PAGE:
Recent test takers report question #44 from the April 2003 (am) exam is in the Patent Bar database of tested questions.
44. A claim in an application recites “[a] composition containing: (a) 35-55% polypropylene; and (b) 45-65% polyethylene.” The sole prior art reference describes, as the only relevant disclosure, a composition containing 34.9% polypropylene and 65.1% polyethylene. In accordance with USPTO rules and procedures set forth in the MPEP, the primary examiner should properly:
(A) Indicate the claim allowable over the prior art because there is no teaching, motivation or suggestion to increase the amount of polypropylene from 34.9% to 35% and decrease the amount of polyethylene from 65.1% to 65%.
(B) Reject the claim under 35 USC 102 as anticipated by the prior art reference.
(C) Reject the claim under 35 USC 103 as obvious over the prior art reference.
(D) Reject the claim alternatively under 35 USC 102 as anticipated by or under 35 USC 103 as obvious over the prior art reference.
(E) None of the above.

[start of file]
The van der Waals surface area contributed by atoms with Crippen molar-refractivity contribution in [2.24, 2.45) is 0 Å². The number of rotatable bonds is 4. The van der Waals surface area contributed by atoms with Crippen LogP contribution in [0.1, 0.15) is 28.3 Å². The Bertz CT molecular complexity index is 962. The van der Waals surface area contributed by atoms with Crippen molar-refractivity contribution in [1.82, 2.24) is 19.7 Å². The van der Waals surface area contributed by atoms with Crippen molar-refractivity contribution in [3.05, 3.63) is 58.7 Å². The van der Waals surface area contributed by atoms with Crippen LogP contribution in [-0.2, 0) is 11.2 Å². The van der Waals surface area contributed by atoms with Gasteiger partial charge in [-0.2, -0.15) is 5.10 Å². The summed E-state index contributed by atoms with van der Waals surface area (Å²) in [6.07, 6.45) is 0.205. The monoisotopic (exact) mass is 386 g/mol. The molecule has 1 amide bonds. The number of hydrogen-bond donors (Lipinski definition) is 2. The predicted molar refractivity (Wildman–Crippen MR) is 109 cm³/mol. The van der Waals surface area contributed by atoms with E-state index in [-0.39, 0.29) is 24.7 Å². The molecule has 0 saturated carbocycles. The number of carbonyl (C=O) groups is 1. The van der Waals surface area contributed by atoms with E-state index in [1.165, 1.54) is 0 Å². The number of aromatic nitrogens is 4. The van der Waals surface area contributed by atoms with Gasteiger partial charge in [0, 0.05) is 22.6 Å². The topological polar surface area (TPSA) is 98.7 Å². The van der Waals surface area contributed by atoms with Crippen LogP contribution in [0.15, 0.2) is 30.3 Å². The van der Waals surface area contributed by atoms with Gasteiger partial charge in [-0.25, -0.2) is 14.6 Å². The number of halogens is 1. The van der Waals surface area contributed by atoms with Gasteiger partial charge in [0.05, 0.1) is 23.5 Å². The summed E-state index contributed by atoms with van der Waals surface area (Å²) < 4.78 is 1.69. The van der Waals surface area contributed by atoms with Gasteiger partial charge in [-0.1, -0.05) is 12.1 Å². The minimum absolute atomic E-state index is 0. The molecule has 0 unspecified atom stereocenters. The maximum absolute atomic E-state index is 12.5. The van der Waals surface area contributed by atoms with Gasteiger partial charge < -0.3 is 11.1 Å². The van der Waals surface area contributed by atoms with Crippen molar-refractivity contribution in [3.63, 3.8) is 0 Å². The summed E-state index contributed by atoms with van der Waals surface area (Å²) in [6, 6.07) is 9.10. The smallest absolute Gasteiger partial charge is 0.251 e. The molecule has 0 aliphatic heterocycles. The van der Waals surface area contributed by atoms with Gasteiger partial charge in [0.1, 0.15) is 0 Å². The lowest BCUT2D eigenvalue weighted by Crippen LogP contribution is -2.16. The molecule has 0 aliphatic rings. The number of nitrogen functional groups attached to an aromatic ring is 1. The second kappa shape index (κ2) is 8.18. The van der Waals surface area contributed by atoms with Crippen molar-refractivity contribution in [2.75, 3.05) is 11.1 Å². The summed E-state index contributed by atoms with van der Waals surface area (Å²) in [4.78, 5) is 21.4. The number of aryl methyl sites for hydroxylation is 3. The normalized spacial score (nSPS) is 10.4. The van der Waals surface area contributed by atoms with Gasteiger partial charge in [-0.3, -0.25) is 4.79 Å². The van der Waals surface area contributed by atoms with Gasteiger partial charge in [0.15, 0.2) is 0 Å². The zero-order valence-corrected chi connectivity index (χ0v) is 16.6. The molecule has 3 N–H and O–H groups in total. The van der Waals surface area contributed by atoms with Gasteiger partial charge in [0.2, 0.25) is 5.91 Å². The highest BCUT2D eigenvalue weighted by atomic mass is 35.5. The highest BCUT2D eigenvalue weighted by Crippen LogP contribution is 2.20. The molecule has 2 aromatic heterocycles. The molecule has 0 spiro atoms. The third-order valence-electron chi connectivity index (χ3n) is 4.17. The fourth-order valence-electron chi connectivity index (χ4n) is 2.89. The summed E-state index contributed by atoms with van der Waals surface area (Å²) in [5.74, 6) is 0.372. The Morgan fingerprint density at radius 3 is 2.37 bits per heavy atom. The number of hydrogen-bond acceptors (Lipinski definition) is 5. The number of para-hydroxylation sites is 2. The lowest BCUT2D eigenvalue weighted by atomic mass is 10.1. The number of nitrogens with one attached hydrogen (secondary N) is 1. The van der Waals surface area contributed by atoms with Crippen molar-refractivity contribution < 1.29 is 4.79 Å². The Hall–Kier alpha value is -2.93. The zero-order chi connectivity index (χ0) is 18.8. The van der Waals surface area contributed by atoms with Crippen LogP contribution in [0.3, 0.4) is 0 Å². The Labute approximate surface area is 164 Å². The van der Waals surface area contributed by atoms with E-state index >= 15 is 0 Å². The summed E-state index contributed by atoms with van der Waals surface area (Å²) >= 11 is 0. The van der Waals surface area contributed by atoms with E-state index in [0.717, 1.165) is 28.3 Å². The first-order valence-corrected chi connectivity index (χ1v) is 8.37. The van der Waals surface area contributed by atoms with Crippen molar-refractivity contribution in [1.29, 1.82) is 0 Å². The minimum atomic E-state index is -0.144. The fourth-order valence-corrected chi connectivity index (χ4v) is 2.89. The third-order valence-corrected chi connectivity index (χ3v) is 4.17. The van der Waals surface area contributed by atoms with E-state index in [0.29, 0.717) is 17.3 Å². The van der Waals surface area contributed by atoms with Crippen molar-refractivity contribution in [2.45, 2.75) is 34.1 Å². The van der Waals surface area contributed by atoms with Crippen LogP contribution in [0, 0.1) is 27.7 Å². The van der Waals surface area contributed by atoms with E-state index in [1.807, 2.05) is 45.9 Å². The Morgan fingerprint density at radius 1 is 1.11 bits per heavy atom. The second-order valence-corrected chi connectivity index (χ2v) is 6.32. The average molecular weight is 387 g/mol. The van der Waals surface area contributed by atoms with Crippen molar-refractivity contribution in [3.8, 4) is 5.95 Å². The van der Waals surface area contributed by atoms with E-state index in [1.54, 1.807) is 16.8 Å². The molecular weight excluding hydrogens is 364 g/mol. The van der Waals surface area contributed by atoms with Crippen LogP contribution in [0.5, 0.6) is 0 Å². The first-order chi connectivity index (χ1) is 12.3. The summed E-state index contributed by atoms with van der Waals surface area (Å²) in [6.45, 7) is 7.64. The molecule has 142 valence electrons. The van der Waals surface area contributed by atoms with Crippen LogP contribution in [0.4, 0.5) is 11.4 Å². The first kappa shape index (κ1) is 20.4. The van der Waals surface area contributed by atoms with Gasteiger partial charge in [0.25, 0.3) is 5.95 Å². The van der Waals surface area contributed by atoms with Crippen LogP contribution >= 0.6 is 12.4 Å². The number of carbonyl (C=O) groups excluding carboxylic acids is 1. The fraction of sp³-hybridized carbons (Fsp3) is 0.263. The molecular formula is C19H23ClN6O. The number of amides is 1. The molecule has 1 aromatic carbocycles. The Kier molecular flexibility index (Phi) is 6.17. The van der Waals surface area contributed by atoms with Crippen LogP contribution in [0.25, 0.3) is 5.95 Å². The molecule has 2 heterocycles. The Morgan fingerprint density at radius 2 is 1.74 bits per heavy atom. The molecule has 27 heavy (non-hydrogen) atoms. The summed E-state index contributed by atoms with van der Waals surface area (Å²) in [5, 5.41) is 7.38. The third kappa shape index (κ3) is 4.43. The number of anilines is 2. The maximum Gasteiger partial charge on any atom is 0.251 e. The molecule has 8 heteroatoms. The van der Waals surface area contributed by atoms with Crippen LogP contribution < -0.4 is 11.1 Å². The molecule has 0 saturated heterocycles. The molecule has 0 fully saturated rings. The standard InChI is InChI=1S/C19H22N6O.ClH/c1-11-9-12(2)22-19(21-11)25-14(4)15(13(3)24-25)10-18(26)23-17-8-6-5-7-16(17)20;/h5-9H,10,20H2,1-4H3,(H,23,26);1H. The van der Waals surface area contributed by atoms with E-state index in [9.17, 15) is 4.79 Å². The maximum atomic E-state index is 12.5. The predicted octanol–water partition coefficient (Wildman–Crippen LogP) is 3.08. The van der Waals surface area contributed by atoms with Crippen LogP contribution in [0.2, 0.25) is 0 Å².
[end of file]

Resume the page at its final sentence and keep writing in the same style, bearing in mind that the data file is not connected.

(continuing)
ANSWER: (C) is the most correct answer. A prima facie case of obviousness exists where the claimed ranges and the prior art are close enough that one of ordinary skill in the art would have expected them to have the same properties. See MPEP § 2144.05. In Titanium Metals Corp. v. Banner, 778 F.2d 775, 783, 227 USPQ 773, 779 (Fed. Cir. 1985), a claim recited a titanium base alloy consisting essentially of 0.8% nickel, 0.3% molybdenum, up to 0.1% maximum iron, and the balance titanium. A prior art reference described two similar alloys: (i) one with 0.25% molybdenum, 0.75% nickel, and balance titanium; and (ii) another with 0.31% molybdenum, 0.94% nickel, and balance titanium. The court held:
As admitted by appellee’s affidavit evidence from James A. Hall, the Russian article discloses two alloys having compositions very close to that of claim 3, which is 0.3% Mo and 0.8% Ni, balance titanium. The two alloys in the prior art have 0.25% Mo-0.75% Ni and 0.31% Mo-0.94% Ni, respectively. The proportions are so close that prima facie one skilled in the art would have expected them to have the same properties. Appellee produced no evidence to rebut that prima facie case. The specific alloy of claim 3 must therefore be considered to have been obvious from known alloys.
Id. Thus, (A) is incorrect. (B) and (D) are incorrect because a claim is anticipated by a prior art reference only when the prior art discloses, either expressly or inherently, every limitation of the claimed invention. (E) is incorrect because (C) is correct.